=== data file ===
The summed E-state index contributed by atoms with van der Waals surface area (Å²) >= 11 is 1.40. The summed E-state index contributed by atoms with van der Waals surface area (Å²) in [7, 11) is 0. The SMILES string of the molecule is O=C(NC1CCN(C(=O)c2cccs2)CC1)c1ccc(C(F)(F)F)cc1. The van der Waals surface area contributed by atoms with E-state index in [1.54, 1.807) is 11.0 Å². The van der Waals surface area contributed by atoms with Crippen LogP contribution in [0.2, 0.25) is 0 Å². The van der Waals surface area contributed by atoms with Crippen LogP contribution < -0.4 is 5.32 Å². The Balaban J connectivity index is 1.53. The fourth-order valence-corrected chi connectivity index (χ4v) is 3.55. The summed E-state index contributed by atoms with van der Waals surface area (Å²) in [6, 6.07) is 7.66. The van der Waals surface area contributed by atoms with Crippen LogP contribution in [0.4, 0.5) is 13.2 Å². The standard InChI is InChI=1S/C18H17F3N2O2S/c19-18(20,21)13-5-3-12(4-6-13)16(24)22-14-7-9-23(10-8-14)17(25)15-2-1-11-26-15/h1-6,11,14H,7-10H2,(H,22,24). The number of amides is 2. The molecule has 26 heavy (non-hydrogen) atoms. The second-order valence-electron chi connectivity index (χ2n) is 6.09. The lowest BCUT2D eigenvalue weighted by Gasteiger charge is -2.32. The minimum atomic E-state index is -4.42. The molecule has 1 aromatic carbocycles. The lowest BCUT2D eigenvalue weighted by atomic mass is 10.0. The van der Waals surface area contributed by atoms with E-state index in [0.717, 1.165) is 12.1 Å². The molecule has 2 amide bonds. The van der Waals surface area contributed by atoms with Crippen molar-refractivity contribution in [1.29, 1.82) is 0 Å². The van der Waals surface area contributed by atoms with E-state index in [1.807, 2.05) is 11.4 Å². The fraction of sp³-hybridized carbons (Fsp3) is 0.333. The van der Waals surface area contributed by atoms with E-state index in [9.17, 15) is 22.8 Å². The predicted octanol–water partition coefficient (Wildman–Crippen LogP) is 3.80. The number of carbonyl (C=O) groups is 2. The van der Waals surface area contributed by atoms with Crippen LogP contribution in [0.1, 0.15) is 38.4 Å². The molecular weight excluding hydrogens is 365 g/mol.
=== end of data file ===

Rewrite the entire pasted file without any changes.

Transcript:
The summed E-state index contributed by atoms with van der Waals surface area (Å²) >= 11 is 1.40. The summed E-state index contributed by atoms with van der Waals surface area (Å²) in [7, 11) is 0. The SMILES string of the molecule is O=C(NC1CCN(C(=O)c2cccs2)CC1)c1ccc(C(F)(F)F)cc1. The van der Waals surface area contributed by atoms with E-state index in [1.54, 1.807) is 11.0 Å². The van der Waals surface area contributed by atoms with Crippen LogP contribution in [0.2, 0.25) is 0 Å². The van der Waals surface area contributed by atoms with Crippen LogP contribution < -0.4 is 5.32 Å². The Balaban J connectivity index is 1.53. The fourth-order valence-corrected chi connectivity index (χ4v) is 3.55. The summed E-state index contributed by atoms with van der Waals surface area (Å²) in [6, 6.07) is 7.66. The van der Waals surface area contributed by atoms with Crippen LogP contribution in [0.4, 0.5) is 13.2 Å². The standard InChI is InChI=1S/C18H17F3N2O2S/c19-18(20,21)13-5-3-12(4-6-13)16(24)22-14-7-9-23(10-8-14)17(25)15-2-1-11-26-15/h1-6,11,14H,7-10H2,(H,22,24). The number of amides is 2. The molecule has 26 heavy (non-hydrogen) atoms. The second-order valence-electron chi connectivity index (χ2n) is 6.09. The lowest BCUT2D eigenvalue weighted by Gasteiger charge is -2.32. The minimum atomic E-state index is -4.42. The molecule has 1 aromatic carbocycles. The lowest BCUT2D eigenvalue weighted by atomic mass is 10.0. The van der Waals surface area contributed by atoms with E-state index in [0.717, 1.165) is 12.1 Å². The molecule has 2 amide bonds. The van der Waals surface area contributed by atoms with Crippen molar-refractivity contribution in [1.29, 1.82) is 0 Å². The van der Waals surface area contributed by atoms with E-state index in [1.807, 2.05) is 11.4 Å². The fraction of sp³-hybridized carbons (Fsp3) is 0.333. The van der Waals surface area contributed by atoms with E-state index in [9.17, 15) is 22.8 Å². The predicted octanol–water partition coefficient (Wildman–Crippen LogP) is 3.80. The number of carbonyl (C=O) groups is 2. The van der Waals surface area contributed by atoms with Crippen LogP contribution in [0.1, 0.15) is 38.4 Å². The molecular weight excluding hydrogens is 365 g/mol.